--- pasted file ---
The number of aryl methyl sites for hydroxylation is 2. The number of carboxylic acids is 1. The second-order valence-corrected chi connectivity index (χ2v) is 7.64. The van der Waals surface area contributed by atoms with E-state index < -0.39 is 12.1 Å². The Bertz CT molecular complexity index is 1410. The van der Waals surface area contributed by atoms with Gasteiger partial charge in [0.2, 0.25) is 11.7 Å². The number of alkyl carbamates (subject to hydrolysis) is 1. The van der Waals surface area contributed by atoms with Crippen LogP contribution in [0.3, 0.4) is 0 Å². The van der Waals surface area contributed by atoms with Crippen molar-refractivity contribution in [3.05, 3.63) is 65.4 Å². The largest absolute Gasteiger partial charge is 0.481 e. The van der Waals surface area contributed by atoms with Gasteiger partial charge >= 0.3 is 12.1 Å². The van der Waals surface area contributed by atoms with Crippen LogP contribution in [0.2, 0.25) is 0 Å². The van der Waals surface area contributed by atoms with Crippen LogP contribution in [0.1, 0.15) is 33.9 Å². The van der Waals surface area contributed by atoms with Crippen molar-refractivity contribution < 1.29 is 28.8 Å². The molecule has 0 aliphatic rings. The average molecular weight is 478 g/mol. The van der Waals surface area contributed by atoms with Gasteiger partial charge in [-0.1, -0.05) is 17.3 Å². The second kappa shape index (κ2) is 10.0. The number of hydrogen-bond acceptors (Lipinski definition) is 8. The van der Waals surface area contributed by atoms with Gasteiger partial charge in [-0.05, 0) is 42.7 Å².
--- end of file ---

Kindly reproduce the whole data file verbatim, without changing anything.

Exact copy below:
The number of aryl methyl sites for hydroxylation is 2. The number of carboxylic acids is 1. The second-order valence-corrected chi connectivity index (χ2v) is 7.64. The van der Waals surface area contributed by atoms with E-state index < -0.39 is 12.1 Å². The Bertz CT molecular complexity index is 1410. The van der Waals surface area contributed by atoms with Gasteiger partial charge in [0.2, 0.25) is 11.7 Å². The number of alkyl carbamates (subject to hydrolysis) is 1. The van der Waals surface area contributed by atoms with Crippen LogP contribution in [0.3, 0.4) is 0 Å². The van der Waals surface area contributed by atoms with Crippen molar-refractivity contribution in [3.05, 3.63) is 65.4 Å². The largest absolute Gasteiger partial charge is 0.481 e. The van der Waals surface area contributed by atoms with Gasteiger partial charge >= 0.3 is 12.1 Å². The van der Waals surface area contributed by atoms with Crippen LogP contribution in [0.2, 0.25) is 0 Å². The van der Waals surface area contributed by atoms with Crippen LogP contribution in [0.1, 0.15) is 33.9 Å². The van der Waals surface area contributed by atoms with Crippen molar-refractivity contribution < 1.29 is 28.8 Å². The molecule has 0 aliphatic rings. The average molecular weight is 478 g/mol. The van der Waals surface area contributed by atoms with Gasteiger partial charge in [-0.1, -0.05) is 17.3 Å². The second kappa shape index (κ2) is 10.0. The number of hydrogen-bond acceptors (Lipinski definition) is 8. The van der Waals surface area contributed by atoms with Gasteiger partial charge in [-0.05, 0) is 42.7 Å².